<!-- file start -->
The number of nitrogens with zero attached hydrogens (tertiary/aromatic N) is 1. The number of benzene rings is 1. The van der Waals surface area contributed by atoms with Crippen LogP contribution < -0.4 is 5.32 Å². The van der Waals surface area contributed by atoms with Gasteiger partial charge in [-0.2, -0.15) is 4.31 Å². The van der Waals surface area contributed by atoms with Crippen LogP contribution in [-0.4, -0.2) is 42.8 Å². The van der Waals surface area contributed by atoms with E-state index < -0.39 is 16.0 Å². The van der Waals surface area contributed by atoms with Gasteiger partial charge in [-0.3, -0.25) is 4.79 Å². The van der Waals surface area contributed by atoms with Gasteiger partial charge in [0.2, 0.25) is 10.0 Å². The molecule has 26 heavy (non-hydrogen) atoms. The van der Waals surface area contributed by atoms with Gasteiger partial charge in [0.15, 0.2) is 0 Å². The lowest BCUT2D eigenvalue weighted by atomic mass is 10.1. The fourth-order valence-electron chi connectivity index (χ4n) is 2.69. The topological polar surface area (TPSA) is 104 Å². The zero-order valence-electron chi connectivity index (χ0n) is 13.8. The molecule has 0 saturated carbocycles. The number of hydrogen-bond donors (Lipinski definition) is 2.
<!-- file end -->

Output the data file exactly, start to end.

The number of nitrogens with zero attached hydrogens (tertiary/aromatic N) is 1. The number of benzene rings is 1. The van der Waals surface area contributed by atoms with Crippen LogP contribution < -0.4 is 5.32 Å². The van der Waals surface area contributed by atoms with Gasteiger partial charge in [-0.2, -0.15) is 4.31 Å². The van der Waals surface area contributed by atoms with Crippen LogP contribution in [-0.4, -0.2) is 42.8 Å². The van der Waals surface area contributed by atoms with E-state index < -0.39 is 16.0 Å². The van der Waals surface area contributed by atoms with Gasteiger partial charge in [-0.3, -0.25) is 4.79 Å². The van der Waals surface area contributed by atoms with Gasteiger partial charge in [0.2, 0.25) is 10.0 Å². The molecule has 26 heavy (non-hydrogen) atoms. The van der Waals surface area contributed by atoms with Gasteiger partial charge in [0.15, 0.2) is 0 Å². The lowest BCUT2D eigenvalue weighted by atomic mass is 10.1. The fourth-order valence-electron chi connectivity index (χ4n) is 2.69. The topological polar surface area (TPSA) is 104 Å². The zero-order valence-electron chi connectivity index (χ0n) is 13.8. The molecule has 0 saturated carbocycles. The number of hydrogen-bond donors (Lipinski definition) is 2.